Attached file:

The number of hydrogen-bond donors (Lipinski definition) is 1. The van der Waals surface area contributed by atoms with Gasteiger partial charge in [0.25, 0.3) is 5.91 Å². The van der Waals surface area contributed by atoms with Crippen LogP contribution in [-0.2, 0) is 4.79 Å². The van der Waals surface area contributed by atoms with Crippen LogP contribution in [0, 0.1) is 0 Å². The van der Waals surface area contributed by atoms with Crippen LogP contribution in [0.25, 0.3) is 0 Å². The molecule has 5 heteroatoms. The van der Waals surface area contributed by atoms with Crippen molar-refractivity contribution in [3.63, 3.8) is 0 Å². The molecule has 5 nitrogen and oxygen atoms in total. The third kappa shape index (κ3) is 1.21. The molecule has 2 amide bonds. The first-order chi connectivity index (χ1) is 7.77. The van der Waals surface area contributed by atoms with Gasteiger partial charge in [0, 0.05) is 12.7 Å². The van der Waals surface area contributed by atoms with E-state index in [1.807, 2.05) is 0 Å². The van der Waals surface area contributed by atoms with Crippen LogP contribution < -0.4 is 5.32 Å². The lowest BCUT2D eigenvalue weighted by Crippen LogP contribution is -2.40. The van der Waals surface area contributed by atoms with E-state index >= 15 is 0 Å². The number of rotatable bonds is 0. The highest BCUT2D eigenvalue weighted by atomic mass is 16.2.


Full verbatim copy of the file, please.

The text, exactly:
The number of hydrogen-bond donors (Lipinski definition) is 1. The van der Waals surface area contributed by atoms with Gasteiger partial charge in [0.25, 0.3) is 5.91 Å². The van der Waals surface area contributed by atoms with Crippen LogP contribution in [-0.2, 0) is 4.79 Å². The van der Waals surface area contributed by atoms with Crippen LogP contribution in [0, 0.1) is 0 Å². The van der Waals surface area contributed by atoms with Crippen LogP contribution in [0.25, 0.3) is 0 Å². The molecule has 5 heteroatoms. The van der Waals surface area contributed by atoms with Crippen molar-refractivity contribution in [3.63, 3.8) is 0 Å². The molecule has 5 nitrogen and oxygen atoms in total. The third kappa shape index (κ3) is 1.21. The molecule has 2 amide bonds. The first-order chi connectivity index (χ1) is 7.77. The van der Waals surface area contributed by atoms with Gasteiger partial charge in [0, 0.05) is 12.7 Å². The van der Waals surface area contributed by atoms with E-state index in [1.807, 2.05) is 0 Å². The van der Waals surface area contributed by atoms with Crippen LogP contribution < -0.4 is 5.32 Å². The lowest BCUT2D eigenvalue weighted by Crippen LogP contribution is -2.40. The van der Waals surface area contributed by atoms with E-state index >= 15 is 0 Å². The number of rotatable bonds is 0. The highest BCUT2D eigenvalue weighted by atomic mass is 16.2.